Our lab has a long standing interest in liver injury and repair. To learn more about the mechanisms that regulate this process, we study cultured cells, animal models of acute and chronic liver damage and samples from patients with various types of liver disease. Our group also conducts clinical trials in patients with chronic liver disease. We are particularly interested in fatty liver diseases, such as alcoholic fatty liver disease and nonalcoholic fatty liver disease (NAFLD).
Research by our group has advanced understanding in two main areas: 1) immune system regulation of liver injury and regeneration and 2)the role of fetal morphogens, such as the hedgehog pathway, in regulating fibrotic responses to liver damage. Our basic research programs have been enjoyed continuous NIH support since 1989. We welcome students, post-doctoral fellows and visiting scientists who have interests in this research area to contact us about training opportunities and potential collaborations.
Since 2001 we have also been an active participant in the NIDDK-funded Nonalcoholic Steatohepatitis Clinical Research Network (NASH CRN), a national consortium comprised of 8 university medical centers selected to generate a national registry for patients with NAFLD and to conduct multicenter treatment trials for this disorder. We are actively recruiting patients for this program, as well as a number of other industry-supported NAFLD studies.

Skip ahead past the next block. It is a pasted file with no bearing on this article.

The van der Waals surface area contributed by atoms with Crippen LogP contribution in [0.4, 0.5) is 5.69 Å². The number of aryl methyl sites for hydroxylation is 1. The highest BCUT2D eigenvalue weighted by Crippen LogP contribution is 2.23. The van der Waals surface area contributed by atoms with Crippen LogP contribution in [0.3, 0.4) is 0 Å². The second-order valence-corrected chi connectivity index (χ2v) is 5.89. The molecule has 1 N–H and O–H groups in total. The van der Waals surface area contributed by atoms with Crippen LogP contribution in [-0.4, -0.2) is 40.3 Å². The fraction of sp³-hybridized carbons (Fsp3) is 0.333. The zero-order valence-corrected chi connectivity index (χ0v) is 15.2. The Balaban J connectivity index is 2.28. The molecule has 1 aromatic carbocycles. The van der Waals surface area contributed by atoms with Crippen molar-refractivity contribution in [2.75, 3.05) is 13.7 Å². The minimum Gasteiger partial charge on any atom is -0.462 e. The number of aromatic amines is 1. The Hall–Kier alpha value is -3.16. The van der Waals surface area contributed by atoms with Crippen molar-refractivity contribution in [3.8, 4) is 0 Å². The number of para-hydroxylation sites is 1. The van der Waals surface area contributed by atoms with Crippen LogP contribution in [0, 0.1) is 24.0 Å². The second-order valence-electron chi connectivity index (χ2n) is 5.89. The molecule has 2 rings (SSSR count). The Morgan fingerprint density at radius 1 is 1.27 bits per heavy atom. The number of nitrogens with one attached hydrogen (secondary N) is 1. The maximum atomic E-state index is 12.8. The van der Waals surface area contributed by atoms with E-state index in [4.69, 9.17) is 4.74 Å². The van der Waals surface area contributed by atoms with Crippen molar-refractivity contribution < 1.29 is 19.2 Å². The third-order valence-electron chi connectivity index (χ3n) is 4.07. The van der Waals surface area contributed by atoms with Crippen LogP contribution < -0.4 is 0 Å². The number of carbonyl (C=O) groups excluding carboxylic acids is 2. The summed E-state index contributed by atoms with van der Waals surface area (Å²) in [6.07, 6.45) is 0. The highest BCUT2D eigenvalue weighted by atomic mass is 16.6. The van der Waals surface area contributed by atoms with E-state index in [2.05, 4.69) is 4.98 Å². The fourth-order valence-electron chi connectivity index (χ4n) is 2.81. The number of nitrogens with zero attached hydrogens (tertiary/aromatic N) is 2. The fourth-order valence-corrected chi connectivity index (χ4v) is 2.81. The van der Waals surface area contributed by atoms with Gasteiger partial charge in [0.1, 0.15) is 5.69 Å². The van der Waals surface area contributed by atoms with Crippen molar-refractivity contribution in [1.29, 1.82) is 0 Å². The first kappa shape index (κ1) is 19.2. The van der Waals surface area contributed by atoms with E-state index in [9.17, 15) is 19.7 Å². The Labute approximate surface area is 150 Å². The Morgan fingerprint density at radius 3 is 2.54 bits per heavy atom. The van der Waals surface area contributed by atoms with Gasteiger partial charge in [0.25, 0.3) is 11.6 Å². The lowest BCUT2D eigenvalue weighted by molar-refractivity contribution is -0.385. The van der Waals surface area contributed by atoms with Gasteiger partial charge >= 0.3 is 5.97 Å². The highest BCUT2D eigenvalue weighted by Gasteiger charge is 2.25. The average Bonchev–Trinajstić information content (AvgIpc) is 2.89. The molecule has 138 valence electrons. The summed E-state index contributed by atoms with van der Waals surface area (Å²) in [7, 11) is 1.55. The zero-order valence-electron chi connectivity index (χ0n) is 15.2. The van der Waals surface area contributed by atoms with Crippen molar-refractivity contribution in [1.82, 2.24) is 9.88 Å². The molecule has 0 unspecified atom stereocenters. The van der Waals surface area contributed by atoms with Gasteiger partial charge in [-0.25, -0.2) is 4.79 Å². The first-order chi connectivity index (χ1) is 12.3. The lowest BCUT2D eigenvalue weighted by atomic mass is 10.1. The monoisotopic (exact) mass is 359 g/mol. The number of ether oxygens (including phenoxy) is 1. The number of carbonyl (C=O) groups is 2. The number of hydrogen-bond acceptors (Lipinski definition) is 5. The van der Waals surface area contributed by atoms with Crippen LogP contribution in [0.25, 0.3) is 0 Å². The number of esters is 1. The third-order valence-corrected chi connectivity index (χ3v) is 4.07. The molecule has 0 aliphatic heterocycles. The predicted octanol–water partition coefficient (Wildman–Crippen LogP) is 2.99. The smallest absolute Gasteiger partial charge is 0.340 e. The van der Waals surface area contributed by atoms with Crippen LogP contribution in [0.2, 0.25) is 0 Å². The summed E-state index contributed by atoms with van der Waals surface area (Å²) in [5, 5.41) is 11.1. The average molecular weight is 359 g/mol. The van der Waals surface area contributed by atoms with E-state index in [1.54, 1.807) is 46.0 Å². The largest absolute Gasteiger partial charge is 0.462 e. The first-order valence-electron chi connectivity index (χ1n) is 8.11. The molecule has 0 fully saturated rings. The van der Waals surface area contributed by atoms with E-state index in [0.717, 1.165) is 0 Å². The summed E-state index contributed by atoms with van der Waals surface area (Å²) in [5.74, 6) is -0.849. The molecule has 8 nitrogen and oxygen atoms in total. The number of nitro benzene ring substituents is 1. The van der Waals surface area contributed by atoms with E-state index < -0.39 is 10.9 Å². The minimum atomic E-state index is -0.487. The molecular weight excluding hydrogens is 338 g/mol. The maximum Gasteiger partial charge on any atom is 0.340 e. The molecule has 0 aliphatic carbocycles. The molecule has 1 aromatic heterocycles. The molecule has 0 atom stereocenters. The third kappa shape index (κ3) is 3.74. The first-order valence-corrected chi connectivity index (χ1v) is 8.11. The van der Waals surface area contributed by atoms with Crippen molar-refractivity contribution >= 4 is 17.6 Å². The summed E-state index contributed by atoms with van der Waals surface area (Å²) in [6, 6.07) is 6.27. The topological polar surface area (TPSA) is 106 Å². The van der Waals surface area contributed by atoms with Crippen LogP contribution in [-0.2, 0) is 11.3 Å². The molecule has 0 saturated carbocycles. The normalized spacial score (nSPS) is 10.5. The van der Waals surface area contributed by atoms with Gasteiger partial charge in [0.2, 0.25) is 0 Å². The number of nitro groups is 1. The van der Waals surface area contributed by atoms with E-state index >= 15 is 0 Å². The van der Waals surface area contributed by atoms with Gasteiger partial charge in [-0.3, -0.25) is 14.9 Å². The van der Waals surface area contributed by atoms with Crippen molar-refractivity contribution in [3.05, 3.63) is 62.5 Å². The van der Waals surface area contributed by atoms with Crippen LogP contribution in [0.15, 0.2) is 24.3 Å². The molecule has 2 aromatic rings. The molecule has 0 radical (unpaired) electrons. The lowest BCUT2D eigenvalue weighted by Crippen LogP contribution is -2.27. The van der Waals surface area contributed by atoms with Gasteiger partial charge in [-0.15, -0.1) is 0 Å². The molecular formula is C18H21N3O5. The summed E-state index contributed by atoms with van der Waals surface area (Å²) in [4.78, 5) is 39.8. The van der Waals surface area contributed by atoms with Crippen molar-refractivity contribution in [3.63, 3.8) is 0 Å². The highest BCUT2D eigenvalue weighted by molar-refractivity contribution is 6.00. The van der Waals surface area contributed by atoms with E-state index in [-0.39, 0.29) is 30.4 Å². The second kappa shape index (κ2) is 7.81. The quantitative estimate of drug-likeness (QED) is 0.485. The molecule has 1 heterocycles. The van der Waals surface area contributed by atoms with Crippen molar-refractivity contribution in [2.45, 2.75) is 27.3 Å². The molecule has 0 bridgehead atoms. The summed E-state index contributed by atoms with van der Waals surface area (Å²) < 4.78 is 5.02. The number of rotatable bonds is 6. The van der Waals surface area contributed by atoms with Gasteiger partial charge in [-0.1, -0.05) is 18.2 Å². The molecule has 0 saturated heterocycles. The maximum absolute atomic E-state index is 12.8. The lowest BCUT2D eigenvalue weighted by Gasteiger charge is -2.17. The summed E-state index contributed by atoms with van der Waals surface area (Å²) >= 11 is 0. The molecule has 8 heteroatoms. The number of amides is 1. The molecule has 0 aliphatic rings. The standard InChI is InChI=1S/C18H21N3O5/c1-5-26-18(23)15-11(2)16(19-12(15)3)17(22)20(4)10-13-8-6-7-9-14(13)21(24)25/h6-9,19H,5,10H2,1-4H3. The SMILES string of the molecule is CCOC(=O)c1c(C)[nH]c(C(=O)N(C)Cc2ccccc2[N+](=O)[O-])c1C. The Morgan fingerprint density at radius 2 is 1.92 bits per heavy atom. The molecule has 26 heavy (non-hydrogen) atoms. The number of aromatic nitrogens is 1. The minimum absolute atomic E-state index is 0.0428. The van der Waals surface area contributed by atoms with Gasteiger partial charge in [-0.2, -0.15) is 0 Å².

Education and Training
- Fellow in Gastroenterology, Medicine, Johns Hopkins University, 1981 - 1984
- Medical Resident, Medicine, Johns Hopkins University, 1978 - 1981
- M.D., Georgetown University, 1978
- TNF Alpha and Recovery from Alcoholic Liver Injury
- Nonalcoholic Steatohepatitis Clinical Research Network (NASH CRN)
- Duke Radiation Oncology and Radiology Stimulating Access to Research in Residency
- Duke CTSA (TL1)
- Building Interdisciplinary Research Careers in Women's Health
- An integrated and diverse genomic medicine program for undiagnosed diseases
- Hedgehog Signaling and Adult Liver Regeneration
- Postdoctoral Training in Genomic Medicine Research
- Transmission electron microscope (TEM)
- Pathophysiological Role of Glutaminolysis in Human NAFLD Progression